- The Washington Times - Friday, August 24, 2001

The Summer of '01 will be forever remembered as the Summer of Hospital Hell for me and my family.

We've been hanging out in the harried halls of Providence Hospital in the District so much that I am beginning to know some of the nursing staff on a first-name basis.

Just last week, we took up new residence at a "rehabilitation center" in Virginia. "Rehabilitation center" is a sweet-sounding euphemism for nursing home.

My mother has spent more days inside a hospital than outside since early May. Six weeks ago, the doctors were giving her little time to live.

In fact, when she was finally transferred to a rehabilitation center last week ("Praise the Lord") one of her many doctors told me, "Ms. Washington, I didn't think we'd get here. It was really touch-and-go there."

"Prayer" was the only thing I could think of to answer him.

Actually, praying was the only thing we could think to do for a heart-racing six weeks. My aunts and uncles literally held prayer meetings around my mother's bed. And even in her haziest moments, she would attempt to recite Psalm 23 with me.

It fell to yours truly to figure out how to get her the best care, keep her reasonably comfortable and maintain my sanity and civility under what passes for health care these days. "That's why they call it medical 'practice,'" a friend joked.

Talk about a need for patients' rights. I could write a book. I've never met a bigger group of people who can spend more time telling you why they can't do something as opposed to just doing it. Nike must have written that "Just Do It" motto for medical administrators. At one point, I didn't know whether to cry or curse to get a prescription filled because the D.C. government can't seem to keep my mother's Medicaid records updated.

If there's one thing I've learned as I've tried to maneuver through the maze of managed health care, it's that the sick and shut-in need health advocates. There is no other way to increase their chances of survival.

Someone needs to be there to ask questions, remember answers, fill out papers and argue against the rules or traditions that create so many roadblocks to care.

The way we treat the elderly, especially the poor or indigent elderly, is shameful given what I've witnessed during the past several years I've been the primary caretaker for my mother.

Lately, however, I've noticed more of my stressed contemporaries accompanying parents in doctor's offices, just as we did when our children were young. We are, after all, part of the burgeoning "sandwich generation," squeezed between caring for our children and our parents. Fortunately, I work for an understanding employer.

But too many sick people are just left alone. Their families can't or won't deal with their illnesses, which can take a heavy toll on caregivers as well as patients. It speaks volumes when health care workers think you're special simply because you don't just visit frequently but participate in the feeding or grooming of your sick loved one.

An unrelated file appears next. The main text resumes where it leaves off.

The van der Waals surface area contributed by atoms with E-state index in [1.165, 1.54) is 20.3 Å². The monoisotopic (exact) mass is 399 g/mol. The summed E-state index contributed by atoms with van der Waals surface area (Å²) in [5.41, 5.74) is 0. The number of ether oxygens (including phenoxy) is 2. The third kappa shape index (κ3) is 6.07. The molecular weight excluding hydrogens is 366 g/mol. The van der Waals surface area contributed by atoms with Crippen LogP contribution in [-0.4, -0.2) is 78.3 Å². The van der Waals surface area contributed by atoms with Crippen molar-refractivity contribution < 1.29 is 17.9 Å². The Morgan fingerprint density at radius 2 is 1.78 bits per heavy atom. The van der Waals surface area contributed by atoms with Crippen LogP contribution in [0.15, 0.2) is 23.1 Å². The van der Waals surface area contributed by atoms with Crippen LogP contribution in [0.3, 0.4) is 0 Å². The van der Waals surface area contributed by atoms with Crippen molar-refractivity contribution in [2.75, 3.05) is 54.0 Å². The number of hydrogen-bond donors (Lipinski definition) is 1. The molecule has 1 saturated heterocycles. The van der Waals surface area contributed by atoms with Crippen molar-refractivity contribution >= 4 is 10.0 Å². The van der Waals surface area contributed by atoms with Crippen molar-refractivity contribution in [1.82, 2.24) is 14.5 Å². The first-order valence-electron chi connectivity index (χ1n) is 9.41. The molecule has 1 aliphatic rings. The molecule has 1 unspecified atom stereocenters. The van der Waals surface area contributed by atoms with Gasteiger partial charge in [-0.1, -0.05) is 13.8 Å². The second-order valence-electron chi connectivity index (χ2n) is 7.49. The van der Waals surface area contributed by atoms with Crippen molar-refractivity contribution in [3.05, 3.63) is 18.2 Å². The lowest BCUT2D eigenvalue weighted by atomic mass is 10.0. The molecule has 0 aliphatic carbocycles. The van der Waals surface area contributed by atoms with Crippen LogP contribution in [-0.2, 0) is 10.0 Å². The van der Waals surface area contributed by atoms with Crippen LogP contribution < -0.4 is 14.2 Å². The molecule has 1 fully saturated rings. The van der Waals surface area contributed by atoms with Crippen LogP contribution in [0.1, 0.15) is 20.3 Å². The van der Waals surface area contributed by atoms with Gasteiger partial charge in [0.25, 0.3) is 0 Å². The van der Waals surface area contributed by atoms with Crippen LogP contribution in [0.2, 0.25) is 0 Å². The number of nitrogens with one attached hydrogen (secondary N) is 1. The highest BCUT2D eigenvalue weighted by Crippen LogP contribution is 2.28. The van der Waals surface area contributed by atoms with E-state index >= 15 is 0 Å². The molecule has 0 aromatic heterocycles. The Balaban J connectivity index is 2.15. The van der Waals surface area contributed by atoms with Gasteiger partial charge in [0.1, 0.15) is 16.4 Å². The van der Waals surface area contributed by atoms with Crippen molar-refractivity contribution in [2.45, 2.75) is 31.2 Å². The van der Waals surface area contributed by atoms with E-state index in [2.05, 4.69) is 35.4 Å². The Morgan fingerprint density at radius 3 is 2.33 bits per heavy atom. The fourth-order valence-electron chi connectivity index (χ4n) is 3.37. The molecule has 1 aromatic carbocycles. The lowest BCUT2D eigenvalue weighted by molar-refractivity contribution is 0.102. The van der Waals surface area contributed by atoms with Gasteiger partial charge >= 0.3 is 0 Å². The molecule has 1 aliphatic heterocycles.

One doctor told me how he had operated on an elderly man in the middle of the night, and when he called the man's son to advise him of his father's procedure and prognosis, the son got angry. Instead of being grateful, he asked the doctor if he was aware that it was 3 a.m.

Even the dedicated doctors, nurses, aides, technicians, housekeepers and administrators can do only so much. Many are overworked and underpaid, and they seem to have as much difficulty remembering ever-changing insurance regulations. So heaven help you.

For example, I discovered that the nurses could not cut my mother's fingernails even though she was scratching her skin raw. So yours truly cut them.

When my mother started to recover and it was time to send her to "rehab," I visited several centers. How's this for sticker shock: One woman politely told me her facility does not accept Medicaid patients. The initial cost is $74,000; the monthly cost $3,000.

I'm glad I followed one bit of advice I got repeatedly from those who have worked in these institutions: Wherever you place your mother, make sure it's near where you live or work so you can visit often.

Being there makes all the difference, I'm told. It's not just so your loved one doesn't feel abandoned but it's the only way to make sure that they get the minimal care they are required to have under the law. That's two hours a day in Maryland (and that's not all for personal one-on-one care.) The rest is up to you.

So, it comes as no surprise to me that reporter Marjorie Hyslop of The Washington Times writes that elder care will be a big issue in the upcoming Maryland gubernatorial race.

The group "6-to-1" seeks to establish a 6-to-1 patient-to-staff ratio in Maryland nursing homes, which currently have about a 12-to-1 ratio, according to the Mid-Atlantic Non-Profit Health and Housing Association.

With the population aging, state and federal governments are facing a major crisis. Nursing homes are routinely understaffed because they have been traditionally underfunded.

You can wait for the politicians and bureaucrats to work it out if you want to. But I think all of us who are maturing or have parents increasingly in need of intensive health care services may need to get busy lobbying for better benefits for all of us.

And we'd better do it before we come face to face with the heart-racing days of Hospital Hell.

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